How much theory does this approach require? Short answer: I don't know. I think Andres Varady does it with no theory and Jim Hall did it with a college education in music.

    The result, hopefully, is a sound so individual anybody who knows your playing could recognize it in an instant. And, if you can do that with great time feel, the phone will ring.

  15. #464

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    not very fast at 1/16 notes which to me is 16 beats to a measure a measure being one click on a metronome

  16. #465

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    I really do not how fast I can play. I am not much concerned with things like this but is there a way measure how fast this one is? Thanks.

    DB


  17. #466

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    Quote Originally Posted by DB's Jazz Guitar Blog View Post
    I really do not how fast I can play. I am not much concerned with things like this but is there a way measure how fast this one is? Thanks.

    DB

    I make it about 132 bpm (by my metronome) when you were playing 16th notes.

  18. #467

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    Quote Originally Posted by grahambop View Post
    I make it about 132 bpm (by my metronome) when you were playing 16th notes.
    Thanks Graham. I thought it was a bit faster.

    I think the vid below is faster. It's the fastest version of "Cherokee" I ever recorded but that was 5 years ago. It's faster than "Road Song" but again, I have no idea how fast. It's probably the fastest I can pull off with 16th notes ...

    Playing fast is no big deal by the way. Playing shitty stuff fast anyone can do. Playing meaningful things fast IS a big deal. When the melodic content starts suffering, you are playing too fast. I think you should be able to play the same melodic stuff as on slower tempi.

    DB


  19. #468

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    I make that about 300 bpm (in eighth notes) so about 150 for 16th notes.

    I never practise playing fast, I never like what comes out! It’s hard enough to play something good and melodic as it is.

    For 16ths I probably cannot get above 120-130 bpm.

  20. #469

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    Quote Originally Posted by grahambop View Post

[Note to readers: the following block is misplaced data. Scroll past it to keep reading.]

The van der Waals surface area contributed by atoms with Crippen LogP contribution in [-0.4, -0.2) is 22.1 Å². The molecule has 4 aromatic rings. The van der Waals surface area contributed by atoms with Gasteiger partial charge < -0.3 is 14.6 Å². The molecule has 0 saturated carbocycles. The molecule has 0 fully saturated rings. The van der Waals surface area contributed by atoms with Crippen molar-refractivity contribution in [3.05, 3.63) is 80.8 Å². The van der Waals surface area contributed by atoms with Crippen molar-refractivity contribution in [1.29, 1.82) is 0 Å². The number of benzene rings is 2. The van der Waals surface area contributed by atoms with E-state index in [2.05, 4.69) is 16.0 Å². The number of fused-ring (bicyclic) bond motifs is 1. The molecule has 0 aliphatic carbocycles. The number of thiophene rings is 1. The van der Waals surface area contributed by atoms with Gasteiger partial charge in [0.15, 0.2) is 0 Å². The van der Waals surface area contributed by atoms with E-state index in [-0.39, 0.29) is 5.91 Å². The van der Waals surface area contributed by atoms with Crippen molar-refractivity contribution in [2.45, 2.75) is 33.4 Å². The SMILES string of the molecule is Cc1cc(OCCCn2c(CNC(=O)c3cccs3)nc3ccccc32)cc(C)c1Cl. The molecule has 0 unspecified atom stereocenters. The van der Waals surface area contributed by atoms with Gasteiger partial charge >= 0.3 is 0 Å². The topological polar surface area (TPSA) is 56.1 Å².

I never practise playing fast, I never like what comes out! It’s hard enough to play something good and melodic as it is.
    I don't practise playing fast either. It sometimes works as a tool for creating excitement though. It has its place in the bebop tradition so it should not be ignored or played down. All my favourite guitarists can play pretty fast if needs be, some of them ridiculously so (Lagrene, Oberg, van Ruller, van Iterson, Martino, Farlow,, Doug Raney, Bruce Forman etc.) It's just a tool that comes with the trade for most name players. There are exceptions of course.

    DB

  21. #470

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    Agreed, I should probably try and improve my speed a bit. I think there’s a video where Pasquale Grasso says you can do this just by going a little faster each day, even if it takes a long time.

  22. #471

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    I can see how one needs some speed to express what you want but really you don't need to be fast be a great jazz guitarist. Django, Grant Green, Kenny Burrell. Jimmy Raney had facility but their greatest stuff was not about blinding speed (despite what gypsy jazzers play like now) it was about making deliberate musical statements that were lyrical and compelling. It wasn't a circus act like you see with some speed demons.

    I had a great teacher that continually said if you can't play a compelling solo (over 8 bars) with quarter notes and 8ths you are playing bullshit and go back to the drawing board. In my opinion this holds true in most situations - not all - but most.